It’s worth noting that owning an NBA TopShot highlight doesn’t give you any exclusive rights over the video, and anyone can watch it online and download it. In addition, each TopShot is released in multiple editions, with a different number attributed to each one. For instance, Lebron’s dunk was released in 50 editions; therefore, 50 people actually own the same video, but each with a different edition number, thus a unique NFT.
It might seem absurd to pay this much for a video, but collectors argue that it’s similar to owning a Monet painting: The value doesn’t reside in someone’s ability to view it but in the ownership itself. To that, critics reply that a physical painting has been touched by the artist’s brush, whereas a digital file is a series of ones and zeros organized in a certain way, that can be exactly replicated. These critics are convinced that we’re in an enormous bubble waiting to pop.
Are NFTs in a bubble?
The ‘Tulip Mania’ is the first recorded asset bubble in history when the prices of some tulips increased by 200 times. Charles Mackay describes the events in his book Extraordinary popular delusions and the Madness of Crowds:
Many individuals suddenly became rich. A golden bait hung temptingly out before the people, and, one after the other, they rushed to the tulip marts, like flies around a honey-pot. Everyone imagined that the passion for tulips would last forever and that the wealthy from every part of the world would send to Holland, and pay whatever prices were asked for them.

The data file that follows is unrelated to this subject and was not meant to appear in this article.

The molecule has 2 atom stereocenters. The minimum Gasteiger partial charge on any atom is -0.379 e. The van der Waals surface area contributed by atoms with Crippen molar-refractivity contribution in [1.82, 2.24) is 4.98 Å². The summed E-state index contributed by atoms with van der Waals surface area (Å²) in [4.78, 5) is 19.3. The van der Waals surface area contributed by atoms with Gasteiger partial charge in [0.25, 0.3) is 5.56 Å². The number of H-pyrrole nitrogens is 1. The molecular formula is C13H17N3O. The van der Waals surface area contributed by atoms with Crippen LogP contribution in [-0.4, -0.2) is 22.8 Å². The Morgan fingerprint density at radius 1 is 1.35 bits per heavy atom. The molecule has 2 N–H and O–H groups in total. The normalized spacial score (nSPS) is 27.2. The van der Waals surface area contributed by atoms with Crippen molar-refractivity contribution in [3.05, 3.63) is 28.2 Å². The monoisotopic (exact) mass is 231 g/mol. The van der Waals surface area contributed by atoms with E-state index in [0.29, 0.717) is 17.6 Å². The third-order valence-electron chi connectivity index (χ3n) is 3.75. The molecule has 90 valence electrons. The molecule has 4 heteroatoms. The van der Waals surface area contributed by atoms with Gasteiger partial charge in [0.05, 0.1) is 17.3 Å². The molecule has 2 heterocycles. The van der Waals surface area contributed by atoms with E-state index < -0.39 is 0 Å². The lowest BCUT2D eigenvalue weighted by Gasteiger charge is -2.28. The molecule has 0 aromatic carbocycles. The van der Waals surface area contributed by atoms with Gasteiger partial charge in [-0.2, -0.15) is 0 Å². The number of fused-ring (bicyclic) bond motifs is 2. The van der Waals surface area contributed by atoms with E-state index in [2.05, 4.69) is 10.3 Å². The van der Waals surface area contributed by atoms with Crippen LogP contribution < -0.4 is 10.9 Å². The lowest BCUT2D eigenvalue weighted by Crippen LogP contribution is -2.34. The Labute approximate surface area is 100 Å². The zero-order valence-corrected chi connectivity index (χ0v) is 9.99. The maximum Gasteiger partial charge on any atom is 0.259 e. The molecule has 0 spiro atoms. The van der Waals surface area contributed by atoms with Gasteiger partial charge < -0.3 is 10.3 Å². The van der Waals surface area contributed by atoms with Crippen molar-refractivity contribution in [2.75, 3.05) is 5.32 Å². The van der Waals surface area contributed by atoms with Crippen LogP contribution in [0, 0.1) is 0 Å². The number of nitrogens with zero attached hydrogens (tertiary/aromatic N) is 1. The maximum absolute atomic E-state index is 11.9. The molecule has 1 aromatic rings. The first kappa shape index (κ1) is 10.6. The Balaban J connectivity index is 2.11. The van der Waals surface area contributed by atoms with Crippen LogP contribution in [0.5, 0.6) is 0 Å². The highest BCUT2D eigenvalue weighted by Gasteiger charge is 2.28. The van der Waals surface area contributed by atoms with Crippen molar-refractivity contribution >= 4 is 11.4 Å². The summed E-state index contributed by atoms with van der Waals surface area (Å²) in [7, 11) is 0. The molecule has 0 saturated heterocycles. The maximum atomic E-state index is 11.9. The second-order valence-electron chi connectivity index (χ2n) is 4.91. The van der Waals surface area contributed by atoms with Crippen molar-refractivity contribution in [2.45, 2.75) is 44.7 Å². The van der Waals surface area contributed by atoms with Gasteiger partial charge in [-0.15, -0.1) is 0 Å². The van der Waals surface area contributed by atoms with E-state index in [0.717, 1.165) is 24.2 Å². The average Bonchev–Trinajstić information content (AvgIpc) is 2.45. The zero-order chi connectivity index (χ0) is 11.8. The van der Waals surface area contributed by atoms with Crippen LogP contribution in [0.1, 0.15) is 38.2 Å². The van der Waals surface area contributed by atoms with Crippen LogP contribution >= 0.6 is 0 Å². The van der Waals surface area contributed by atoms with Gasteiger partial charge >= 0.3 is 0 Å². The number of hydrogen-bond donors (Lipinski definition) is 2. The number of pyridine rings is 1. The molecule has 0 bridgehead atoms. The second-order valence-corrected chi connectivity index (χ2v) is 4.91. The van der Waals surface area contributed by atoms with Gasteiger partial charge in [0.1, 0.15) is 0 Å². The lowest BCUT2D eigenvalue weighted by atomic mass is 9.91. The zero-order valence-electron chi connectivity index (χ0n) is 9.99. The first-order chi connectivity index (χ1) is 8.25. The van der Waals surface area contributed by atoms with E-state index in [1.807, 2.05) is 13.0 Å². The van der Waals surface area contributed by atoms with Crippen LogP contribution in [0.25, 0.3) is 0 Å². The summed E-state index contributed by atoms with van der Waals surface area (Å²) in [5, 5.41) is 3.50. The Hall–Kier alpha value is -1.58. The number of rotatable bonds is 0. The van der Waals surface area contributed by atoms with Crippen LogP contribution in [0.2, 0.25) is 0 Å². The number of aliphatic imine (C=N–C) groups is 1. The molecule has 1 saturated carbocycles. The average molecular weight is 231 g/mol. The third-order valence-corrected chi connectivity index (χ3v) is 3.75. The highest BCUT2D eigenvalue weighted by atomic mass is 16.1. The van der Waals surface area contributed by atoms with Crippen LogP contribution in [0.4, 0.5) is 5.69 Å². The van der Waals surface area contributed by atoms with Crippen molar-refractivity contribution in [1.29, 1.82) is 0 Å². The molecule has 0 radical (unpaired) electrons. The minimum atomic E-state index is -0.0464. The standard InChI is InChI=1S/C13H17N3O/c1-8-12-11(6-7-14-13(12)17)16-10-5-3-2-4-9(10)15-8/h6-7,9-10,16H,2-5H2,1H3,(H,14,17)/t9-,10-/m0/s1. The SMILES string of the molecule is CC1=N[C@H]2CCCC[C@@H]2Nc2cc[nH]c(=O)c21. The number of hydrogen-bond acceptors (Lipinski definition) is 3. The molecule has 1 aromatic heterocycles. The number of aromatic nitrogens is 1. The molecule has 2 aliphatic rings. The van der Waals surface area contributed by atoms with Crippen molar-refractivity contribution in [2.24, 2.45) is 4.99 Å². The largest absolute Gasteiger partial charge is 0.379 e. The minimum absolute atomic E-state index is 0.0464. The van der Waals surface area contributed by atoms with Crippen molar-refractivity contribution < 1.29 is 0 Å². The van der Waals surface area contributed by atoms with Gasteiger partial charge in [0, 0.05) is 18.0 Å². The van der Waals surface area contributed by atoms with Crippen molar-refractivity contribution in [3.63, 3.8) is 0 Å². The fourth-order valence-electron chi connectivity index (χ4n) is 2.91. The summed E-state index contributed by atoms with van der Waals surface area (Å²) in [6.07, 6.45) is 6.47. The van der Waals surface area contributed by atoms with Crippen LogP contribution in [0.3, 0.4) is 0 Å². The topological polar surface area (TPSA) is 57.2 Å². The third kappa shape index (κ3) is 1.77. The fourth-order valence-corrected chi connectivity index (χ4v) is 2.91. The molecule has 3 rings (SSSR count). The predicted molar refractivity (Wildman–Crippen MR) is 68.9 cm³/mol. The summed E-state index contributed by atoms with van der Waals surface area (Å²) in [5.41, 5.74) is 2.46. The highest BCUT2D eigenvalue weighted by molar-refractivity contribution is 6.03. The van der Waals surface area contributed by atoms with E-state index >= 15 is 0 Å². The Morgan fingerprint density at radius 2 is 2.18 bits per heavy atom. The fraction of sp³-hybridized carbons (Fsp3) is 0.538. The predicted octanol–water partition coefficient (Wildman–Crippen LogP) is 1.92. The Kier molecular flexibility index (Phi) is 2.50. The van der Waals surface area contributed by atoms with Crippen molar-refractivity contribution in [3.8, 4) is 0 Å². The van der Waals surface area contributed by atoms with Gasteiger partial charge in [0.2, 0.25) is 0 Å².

In Feb 1637, tulip traders could no longer find new buyers willing to pay high prices. Demand for tulips suddenly collapsed, and owners found themselves in possession of bulbs now worth a tiny fraction of the price they had originally paid.
The rise of NFTs might have initially started with collectors and fans trying to capture a piece of digital art history, however, what’s happening today bears a great resemblance to the Tulip mania:
• The recent spike in prices has attracted speculators looking to make money. They’re open to buying any NFT, regardless of their intrinsic value, as they only care about selling it at a higher price down the line. Yesterday, a single red pixel was selling at $900,000.
• Similarly, hundreds of artists flooded the space and started minting NFTs in the hope of making a quick buck. As a result, the market is being oversupplied and the uniqueness of each NFT is being diluted.
Having said that, bubbles generally last longer than people expect, and I have no idea when the NFT bubble will burst and how much my hypothetical CryptoPunk will be worth in a month. One thing is for sure, bubbles are typically a precursor for innovation, and the ability to prove ownership over digital assets has wider use cases than just art. In specific, NFTs will play a big role in unlocking the collaboration economy.
The collaboration economy
The passion economy
In 2019, Li Jin coined the term ‘Passion Economy’ as a new model of internet-powered entrepreneurship where individuals turn their passions (i.e playing video games or taking videos) into livelihoods by monetizing their audiences: